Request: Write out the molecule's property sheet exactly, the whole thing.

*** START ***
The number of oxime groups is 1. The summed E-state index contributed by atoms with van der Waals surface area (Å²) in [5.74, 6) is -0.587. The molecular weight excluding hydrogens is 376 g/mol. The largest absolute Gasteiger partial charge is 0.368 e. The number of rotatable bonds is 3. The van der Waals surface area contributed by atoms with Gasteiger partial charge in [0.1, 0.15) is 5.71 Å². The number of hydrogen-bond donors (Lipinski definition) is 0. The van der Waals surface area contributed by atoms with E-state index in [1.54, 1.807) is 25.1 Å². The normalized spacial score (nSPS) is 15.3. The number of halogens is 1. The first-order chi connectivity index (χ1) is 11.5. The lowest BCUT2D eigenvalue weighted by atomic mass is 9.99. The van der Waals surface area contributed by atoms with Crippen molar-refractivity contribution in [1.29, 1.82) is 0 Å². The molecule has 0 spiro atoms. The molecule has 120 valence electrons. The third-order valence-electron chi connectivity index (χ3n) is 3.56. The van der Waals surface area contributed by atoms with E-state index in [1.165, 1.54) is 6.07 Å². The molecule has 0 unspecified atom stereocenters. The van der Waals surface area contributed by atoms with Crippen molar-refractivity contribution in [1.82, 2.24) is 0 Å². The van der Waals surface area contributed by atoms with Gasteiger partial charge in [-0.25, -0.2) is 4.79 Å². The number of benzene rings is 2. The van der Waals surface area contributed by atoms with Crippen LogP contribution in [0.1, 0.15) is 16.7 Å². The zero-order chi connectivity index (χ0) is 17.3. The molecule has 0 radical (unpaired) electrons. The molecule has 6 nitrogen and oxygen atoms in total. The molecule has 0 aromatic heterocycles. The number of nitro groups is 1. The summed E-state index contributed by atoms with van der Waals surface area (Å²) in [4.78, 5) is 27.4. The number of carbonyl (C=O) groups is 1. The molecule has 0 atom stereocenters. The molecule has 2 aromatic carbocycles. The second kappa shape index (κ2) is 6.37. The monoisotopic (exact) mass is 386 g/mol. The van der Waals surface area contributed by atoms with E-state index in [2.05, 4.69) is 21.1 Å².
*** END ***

The number of oxime groups is 1. The summed E-state index contributed by atoms with van der Waals surface area (Å²) in [5.74, 6) is -0.587. The molecular weight excluding hydrogens is 376 g/mol. The largest absolute Gasteiger partial charge is 0.368 e. The number of rotatable bonds is 3. The van der Waals surface area contributed by atoms with Gasteiger partial charge in [0.1, 0.15) is 5.71 Å². The number of hydrogen-bond donors (Lipinski definition) is 0. The van der Waals surface area contributed by atoms with E-state index in [1.54, 1.807) is 25.1 Å². The normalized spacial score (nSPS) is 15.3. The number of halogens is 1. The first-order chi connectivity index (χ1) is 11.5. The lowest BCUT2D eigenvalue weighted by atomic mass is 9.99. The van der Waals surface area contributed by atoms with Crippen molar-refractivity contribution in [1.29, 1.82) is 0 Å². The molecule has 0 spiro atoms. The molecule has 120 valence electrons. The third-order valence-electron chi connectivity index (χ3n) is 3.56. The van der Waals surface area contributed by atoms with E-state index in [1.165, 1.54) is 6.07 Å². The molecule has 0 unspecified atom stereocenters. The van der Waals surface area contributed by atoms with Crippen molar-refractivity contribution in [1.82, 2.24) is 0 Å². The van der Waals surface area contributed by atoms with Gasteiger partial charge in [-0.25, -0.2) is 4.79 Å². The number of benzene rings is 2. The van der Waals surface area contributed by atoms with Crippen LogP contribution in [0.1, 0.15) is 16.7 Å². The zero-order chi connectivity index (χ0) is 17.3. The molecule has 0 radical (unpaired) electrons. The molecule has 6 nitrogen and oxygen atoms in total. The molecule has 0 aromatic heterocycles. The number of nitro groups is 1. The summed E-state index contributed by atoms with van der Waals surface area (Å²) in [4.78, 5) is 27.4. The number of carbonyl (C=O) groups is 1. The molecule has 0 atom stereocenters. The molecule has 2 aromatic carbocycles. The second kappa shape index (κ2) is 6.37. The monoisotopic (exact) mass is 386 g/mol. The van der Waals surface area contributed by atoms with E-state index in [2.05, 4.69) is 21.1 Å².